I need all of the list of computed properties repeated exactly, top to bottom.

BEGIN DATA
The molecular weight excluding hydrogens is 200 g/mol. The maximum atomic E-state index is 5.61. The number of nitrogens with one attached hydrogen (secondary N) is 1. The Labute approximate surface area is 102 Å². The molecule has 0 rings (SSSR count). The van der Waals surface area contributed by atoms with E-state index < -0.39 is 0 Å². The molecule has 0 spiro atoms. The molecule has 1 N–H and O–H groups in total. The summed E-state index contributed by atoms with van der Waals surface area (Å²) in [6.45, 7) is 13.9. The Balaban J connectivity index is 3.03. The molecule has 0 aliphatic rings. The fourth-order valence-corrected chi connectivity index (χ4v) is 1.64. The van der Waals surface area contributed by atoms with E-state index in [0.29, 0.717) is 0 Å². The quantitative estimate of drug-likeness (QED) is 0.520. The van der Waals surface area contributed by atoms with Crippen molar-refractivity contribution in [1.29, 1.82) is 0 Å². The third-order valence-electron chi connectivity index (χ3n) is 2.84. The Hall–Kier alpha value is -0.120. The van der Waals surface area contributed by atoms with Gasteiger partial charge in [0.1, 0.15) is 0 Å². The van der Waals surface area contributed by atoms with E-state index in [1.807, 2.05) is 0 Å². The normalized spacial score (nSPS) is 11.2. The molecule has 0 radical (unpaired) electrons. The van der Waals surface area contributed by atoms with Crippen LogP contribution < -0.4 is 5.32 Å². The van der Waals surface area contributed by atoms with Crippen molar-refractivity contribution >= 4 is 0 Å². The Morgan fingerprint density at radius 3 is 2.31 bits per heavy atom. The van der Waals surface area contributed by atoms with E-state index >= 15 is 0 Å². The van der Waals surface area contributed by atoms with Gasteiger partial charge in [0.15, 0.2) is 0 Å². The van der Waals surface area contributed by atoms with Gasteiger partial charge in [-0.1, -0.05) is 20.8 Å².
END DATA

The molecular weight excluding hydrogens is 200 g/mol. The maximum atomic E-state index is 5.61. The number of nitrogens with one attached hydrogen (secondary N) is 1. The Labute approximate surface area is 102 Å². The molecule has 0 rings (SSSR count). The van der Waals surface area contributed by atoms with E-state index < -0.39 is 0 Å². The molecule has 0 spiro atoms. The molecule has 1 N–H and O–H groups in total. The summed E-state index contributed by atoms with van der Waals surface area (Å²) in [6.45, 7) is 13.9. The Balaban J connectivity index is 3.03. The molecule has 0 aliphatic rings. The fourth-order valence-corrected chi connectivity index (χ4v) is 1.64. The van der Waals surface area contributed by atoms with E-state index in [0.29, 0.717) is 0 Å². The quantitative estimate of drug-likeness (QED) is 0.520. The van der Waals surface area contributed by atoms with Crippen molar-refractivity contribution in [1.29, 1.82) is 0 Å². The third-order valence-electron chi connectivity index (χ3n) is 2.84. The Hall–Kier alpha value is -0.120. The van der Waals surface area contributed by atoms with Gasteiger partial charge in [0.1, 0.15) is 0 Å². The van der Waals surface area contributed by atoms with E-state index in [1.807, 2.05) is 0 Å². The normalized spacial score (nSPS) is 11.2. The molecule has 0 radical (unpaired) electrons. The van der Waals surface area contributed by atoms with Crippen LogP contribution < -0.4 is 5.32 Å². The van der Waals surface area contributed by atoms with Crippen molar-refractivity contribution >= 4 is 0 Å². The Morgan fingerprint density at radius 3 is 2.31 bits per heavy atom. The van der Waals surface area contributed by atoms with E-state index >= 15 is 0 Å². The van der Waals surface area contributed by atoms with Gasteiger partial charge in [0.15, 0.2) is 0 Å². The van der Waals surface area contributed by atoms with Gasteiger partial charge in [-0.1, -0.05) is 20.8 Å².